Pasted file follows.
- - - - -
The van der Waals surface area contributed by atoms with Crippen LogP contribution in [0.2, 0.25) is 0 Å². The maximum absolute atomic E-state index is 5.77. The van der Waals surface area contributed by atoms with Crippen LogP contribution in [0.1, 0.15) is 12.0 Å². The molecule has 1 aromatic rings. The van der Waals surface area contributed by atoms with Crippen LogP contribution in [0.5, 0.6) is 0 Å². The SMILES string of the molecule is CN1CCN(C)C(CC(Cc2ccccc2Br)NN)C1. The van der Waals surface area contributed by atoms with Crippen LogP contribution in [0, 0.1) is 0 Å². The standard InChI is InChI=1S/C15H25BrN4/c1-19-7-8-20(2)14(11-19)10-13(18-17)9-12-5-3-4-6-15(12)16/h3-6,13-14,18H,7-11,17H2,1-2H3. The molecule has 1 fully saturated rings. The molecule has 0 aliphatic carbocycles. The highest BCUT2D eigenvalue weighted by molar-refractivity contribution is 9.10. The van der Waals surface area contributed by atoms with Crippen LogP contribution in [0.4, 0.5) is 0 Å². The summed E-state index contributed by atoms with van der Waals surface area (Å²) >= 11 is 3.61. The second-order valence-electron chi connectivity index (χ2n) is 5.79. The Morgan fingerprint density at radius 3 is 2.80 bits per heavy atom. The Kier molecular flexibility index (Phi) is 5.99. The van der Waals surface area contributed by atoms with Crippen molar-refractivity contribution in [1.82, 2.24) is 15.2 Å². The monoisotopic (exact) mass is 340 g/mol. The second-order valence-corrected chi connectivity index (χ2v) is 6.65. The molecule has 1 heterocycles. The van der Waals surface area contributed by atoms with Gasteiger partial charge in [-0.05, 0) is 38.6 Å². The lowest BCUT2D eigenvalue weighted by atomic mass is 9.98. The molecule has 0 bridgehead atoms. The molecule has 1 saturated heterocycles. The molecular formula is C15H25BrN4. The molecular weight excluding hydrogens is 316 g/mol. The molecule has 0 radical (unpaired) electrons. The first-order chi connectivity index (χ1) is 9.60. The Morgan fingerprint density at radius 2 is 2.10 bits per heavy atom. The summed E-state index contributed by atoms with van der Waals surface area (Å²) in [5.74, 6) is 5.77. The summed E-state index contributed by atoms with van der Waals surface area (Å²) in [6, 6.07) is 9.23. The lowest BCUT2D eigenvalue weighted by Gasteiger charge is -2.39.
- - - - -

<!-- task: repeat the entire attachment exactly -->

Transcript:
The van der Waals surface area contributed by atoms with Crippen LogP contribution in [0.2, 0.25) is 0 Å². The maximum absolute atomic E-state index is 5.77. The van der Waals surface area contributed by atoms with Crippen LogP contribution in [0.1, 0.15) is 12.0 Å². The molecule has 1 aromatic rings. The van der Waals surface area contributed by atoms with Crippen LogP contribution in [0.5, 0.6) is 0 Å². The SMILES string of the molecule is CN1CCN(C)C(CC(Cc2ccccc2Br)NN)C1. The van der Waals surface area contributed by atoms with Crippen LogP contribution in [0, 0.1) is 0 Å². The standard InChI is InChI=1S/C15H25BrN4/c1-19-7-8-20(2)14(11-19)10-13(18-17)9-12-5-3-4-6-15(12)16/h3-6,13-14,18H,7-11,17H2,1-2H3. The molecule has 1 fully saturated rings. The molecule has 0 aliphatic carbocycles. The highest BCUT2D eigenvalue weighted by molar-refractivity contribution is 9.10. The van der Waals surface area contributed by atoms with Crippen LogP contribution in [0.4, 0.5) is 0 Å². The summed E-state index contributed by atoms with van der Waals surface area (Å²) >= 11 is 3.61. The second-order valence-electron chi connectivity index (χ2n) is 5.79. The Morgan fingerprint density at radius 3 is 2.80 bits per heavy atom. The Kier molecular flexibility index (Phi) is 5.99. The van der Waals surface area contributed by atoms with Crippen molar-refractivity contribution in [1.82, 2.24) is 15.2 Å². The monoisotopic (exact) mass is 340 g/mol. The second-order valence-corrected chi connectivity index (χ2v) is 6.65. The molecule has 1 heterocycles. The van der Waals surface area contributed by atoms with Gasteiger partial charge in [-0.05, 0) is 38.6 Å². The lowest BCUT2D eigenvalue weighted by atomic mass is 9.98. The molecule has 0 bridgehead atoms. The molecule has 1 saturated heterocycles. The molecular formula is C15H25BrN4. The molecular weight excluding hydrogens is 316 g/mol. The molecule has 0 radical (unpaired) electrons. The first-order chi connectivity index (χ1) is 9.60. The Morgan fingerprint density at radius 2 is 2.10 bits per heavy atom. The summed E-state index contributed by atoms with van der Waals surface area (Å²) in [5.74, 6) is 5.77. The summed E-state index contributed by atoms with van der Waals surface area (Å²) in [6, 6.07) is 9.23. The lowest BCUT2D eigenvalue weighted by Gasteiger charge is -2.39.